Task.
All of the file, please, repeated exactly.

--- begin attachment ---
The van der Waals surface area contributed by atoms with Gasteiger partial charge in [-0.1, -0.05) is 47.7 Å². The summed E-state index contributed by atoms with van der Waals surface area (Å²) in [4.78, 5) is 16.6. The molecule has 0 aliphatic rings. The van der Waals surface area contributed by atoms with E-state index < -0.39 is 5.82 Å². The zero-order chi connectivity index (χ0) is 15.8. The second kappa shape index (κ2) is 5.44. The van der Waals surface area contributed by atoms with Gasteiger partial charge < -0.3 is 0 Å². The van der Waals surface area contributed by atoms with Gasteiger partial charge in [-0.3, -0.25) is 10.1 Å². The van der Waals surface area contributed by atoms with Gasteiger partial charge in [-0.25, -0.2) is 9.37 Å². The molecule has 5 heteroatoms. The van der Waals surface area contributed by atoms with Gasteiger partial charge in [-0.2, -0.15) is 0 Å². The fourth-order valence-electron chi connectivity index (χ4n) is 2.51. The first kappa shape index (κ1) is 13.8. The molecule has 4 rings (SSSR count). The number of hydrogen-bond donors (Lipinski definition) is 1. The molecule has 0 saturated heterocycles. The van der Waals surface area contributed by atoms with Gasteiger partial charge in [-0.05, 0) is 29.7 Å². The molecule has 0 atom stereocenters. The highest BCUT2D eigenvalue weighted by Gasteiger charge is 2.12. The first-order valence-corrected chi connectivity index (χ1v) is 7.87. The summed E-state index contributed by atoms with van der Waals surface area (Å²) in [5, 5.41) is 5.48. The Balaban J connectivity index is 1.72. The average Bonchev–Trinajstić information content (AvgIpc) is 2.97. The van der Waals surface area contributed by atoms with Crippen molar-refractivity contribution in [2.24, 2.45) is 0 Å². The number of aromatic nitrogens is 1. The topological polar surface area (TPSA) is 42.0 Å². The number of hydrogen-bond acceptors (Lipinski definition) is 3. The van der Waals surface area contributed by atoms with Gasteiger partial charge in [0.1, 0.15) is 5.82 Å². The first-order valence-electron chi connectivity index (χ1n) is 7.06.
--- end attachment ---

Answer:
The van der Waals surface area contributed by atoms with Gasteiger partial charge in [-0.1, -0.05) is 47.7 Å². The summed E-state index contributed by atoms with van der Waals surface area (Å²) in [4.78, 5) is 16.6. The molecule has 0 aliphatic rings. The van der Waals surface area contributed by atoms with E-state index < -0.39 is 5.82 Å². The zero-order chi connectivity index (χ0) is 15.8. The second kappa shape index (κ2) is 5.44. The van der Waals surface area contributed by atoms with Gasteiger partial charge < -0.3 is 0 Å². The van der Waals surface area contributed by atoms with Gasteiger partial charge in [-0.3, -0.25) is 10.1 Å². The van der Waals surface area contributed by atoms with Gasteiger partial charge in [-0.25, -0.2) is 9.37 Å². The molecule has 5 heteroatoms. The van der Waals surface area contributed by atoms with Gasteiger partial charge in [-0.2, -0.15) is 0 Å². The fourth-order valence-electron chi connectivity index (χ4n) is 2.51. The first kappa shape index (κ1) is 13.8. The molecule has 4 rings (SSSR count). The number of hydrogen-bond donors (Lipinski definition) is 1. The molecule has 0 saturated heterocycles. The van der Waals surface area contributed by atoms with Gasteiger partial charge in [-0.05, 0) is 29.7 Å². The molecule has 0 atom stereocenters. The highest BCUT2D eigenvalue weighted by Gasteiger charge is 2.12. The first-order valence-corrected chi connectivity index (χ1v) is 7.87. The summed E-state index contributed by atoms with van der Waals surface area (Å²) in [5, 5.41) is 5.48. The Balaban J connectivity index is 1.72. The average Bonchev–Trinajstić information content (AvgIpc) is 2.97. The van der Waals surface area contributed by atoms with Crippen molar-refractivity contribution in [2.24, 2.45) is 0 Å². The number of aromatic nitrogens is 1. The topological polar surface area (TPSA) is 42.0 Å². The number of hydrogen-bond acceptors (Lipinski definition) is 3. The van der Waals surface area contributed by atoms with Gasteiger partial charge in [0.1, 0.15) is 5.82 Å². The first-order valence-electron chi connectivity index (χ1n) is 7.06.